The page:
Over the next few years, the researchers will install a number of new underwater instruments and cables around Axial Seamount, which they say will help scientists monitor the ocean and seafloor off  the Pacific Northwest.

European Scientists Hope to Send Humans Back to the Moon

December 1972 - Apollo 17 Astronaut Eugene "Gene" Cernan was the last human being to set foot on the Moon (Photo: NASA)

December 1972 - Apollo 17 Astronaut Eugene 'Gene' Cernan was the last human on the Moon (Photo: NASA)

A team of European scientists wants to send people back to the moon, ending the 40-year break from human lunar exploration.

The group not only wants to see a resumption of lunar exploration, but it recommends those efforts be dramatically stepped-up.

In a report to be published in “Planetary and Space Science,” the authors argue sending humans back to the moon, placing new scientific instruments on, and returning additional samples from the surface of the moon, will help us better understand the history of the Solar System, the origin and evolution of the Earth-Moon system, the geological evolution of rocky planets, and the near-Earth cosmic environment throughout Solar System.

The last time a human walked on the moon was during the Apollo 17 mission in December 1972.

The USSR's Luna 24 unmanned lunar explorer was the last to go and return from the moon in August 1976 (Image: NASA)

The USSR's Luna 24 unmanned lunar explorer was the last to go and return from the moon in August 1976 (Image: NASA)

The scientists believe a renewed emphasis on exploration of the moon would also provide a number of research opportunities in astronomy, astrobiology, fundamental physics, life sciences, human physiology and medicine.

Over the past decade, there’s been something of a renaissance in lunar exploration. A number of unmanned spacecraft – from the European Space Agency (ESA), Japan, China, India and the U.S. – have orbited the moon, but none have performed a controlled landing on its surface.  The last spacecraft to touch down on the moon and return to Earth was Russia’s Luna 24 robotic mission in August 1976.

However, a portion of the US Lunar Crater Observation and Sensing Satellite (LCROSS) and India’s Chandrayaan-1 Moon Impact Probe (MIP) were deliberately crashed into the moon’s surface in order to perform experiments required by their missions.

Although some of their objectives can still be achieved robotically,  the European science team says lunar exploration would benefit significantly from renewed human operations on the moon.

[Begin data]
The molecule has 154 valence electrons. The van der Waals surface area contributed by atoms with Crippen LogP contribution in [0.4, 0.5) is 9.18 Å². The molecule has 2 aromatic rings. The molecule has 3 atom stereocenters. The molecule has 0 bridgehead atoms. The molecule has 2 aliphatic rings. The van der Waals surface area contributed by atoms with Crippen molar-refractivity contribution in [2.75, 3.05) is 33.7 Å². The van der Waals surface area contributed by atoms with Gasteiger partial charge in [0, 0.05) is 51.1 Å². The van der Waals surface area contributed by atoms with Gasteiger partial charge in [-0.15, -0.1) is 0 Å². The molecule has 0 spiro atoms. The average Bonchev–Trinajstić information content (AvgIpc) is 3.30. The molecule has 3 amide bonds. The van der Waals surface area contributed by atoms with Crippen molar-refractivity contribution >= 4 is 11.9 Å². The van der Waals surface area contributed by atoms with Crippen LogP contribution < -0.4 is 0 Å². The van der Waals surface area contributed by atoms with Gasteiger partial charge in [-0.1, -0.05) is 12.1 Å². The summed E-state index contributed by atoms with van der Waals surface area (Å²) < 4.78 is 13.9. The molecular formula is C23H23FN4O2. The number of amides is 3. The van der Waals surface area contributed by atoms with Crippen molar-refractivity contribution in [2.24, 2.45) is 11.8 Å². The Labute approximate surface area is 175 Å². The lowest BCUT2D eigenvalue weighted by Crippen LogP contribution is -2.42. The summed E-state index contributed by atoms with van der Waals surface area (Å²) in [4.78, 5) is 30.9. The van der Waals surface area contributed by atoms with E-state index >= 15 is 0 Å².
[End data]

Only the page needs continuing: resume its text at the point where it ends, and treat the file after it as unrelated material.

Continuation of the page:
Artist Concept of the unmanned Lunar Reconnaissance Orbiter currently orbiting and mapping the moon at 50 kilometers from lunar surface. (Image: NASA)

Artist Concept of the unmanned Lunar Reconnaissance Orbiter currently orbiting and mapping the moon at 50 kilometers from lunar surface. (Image: NASA)

They recommend current and future non-manned lunar exploration missions be developed in the context of future human exploration, similar to what’s outlined in 2007’s Global Exploration road map which recommends an expansion of human presence throughout the Solar System and human exploration missions to the surface of Mars.

Following the framework of a 1992 study by the European Space Agency, the paper’s authors propose their lunar science objectives can logically be divided into three categories:

  • Science of the moon (study of the moon itself)
  • Science on the moon (studies that use the moon’s surface as a platform for experiments, not related to the moon itself.
  • Science from the moon (using the lunar surface as a base to conduct astronomical observations).

New Web-based Program Helps Doctors Save Lives

Patient getting emergency room treatment for cardiac emergency (Photo: US Navy via Wikimedia Commons)

Patient getting emergency room treatment for cardiac emergency (Photo: US Navy via Wikimedia Commons)

Heart failure is one of the most common causes of hospitalization and is among the most expensive chronic diseases to treat.  When a patient comes in to the emergency room complaining about having difficulty breathing, shortness of breath, fatigue, or chest tightness, the health care professionals must decide then and there if the patient is at a high or low short-term risk of dying within the next seven days.

Admission to the hospital is often required for patients who were determined to have a high or intermediate-risk.  But, for those who were considered to be low-risk patients, the doctors may just send them home after receiving some medical care at the emergency room.

If a bedside clinical assessment of a heart failure patient isn’t clearly apparent, this could lead to an uncertain prognosis which may cause the doctor to either overestimate or underestimate the risk of death.  This results in some very low-risk patients being hospitalized when they could have been sent home or, conversely, with very high-risk patients who were thought to be safe for discharge being sent home where they soon die.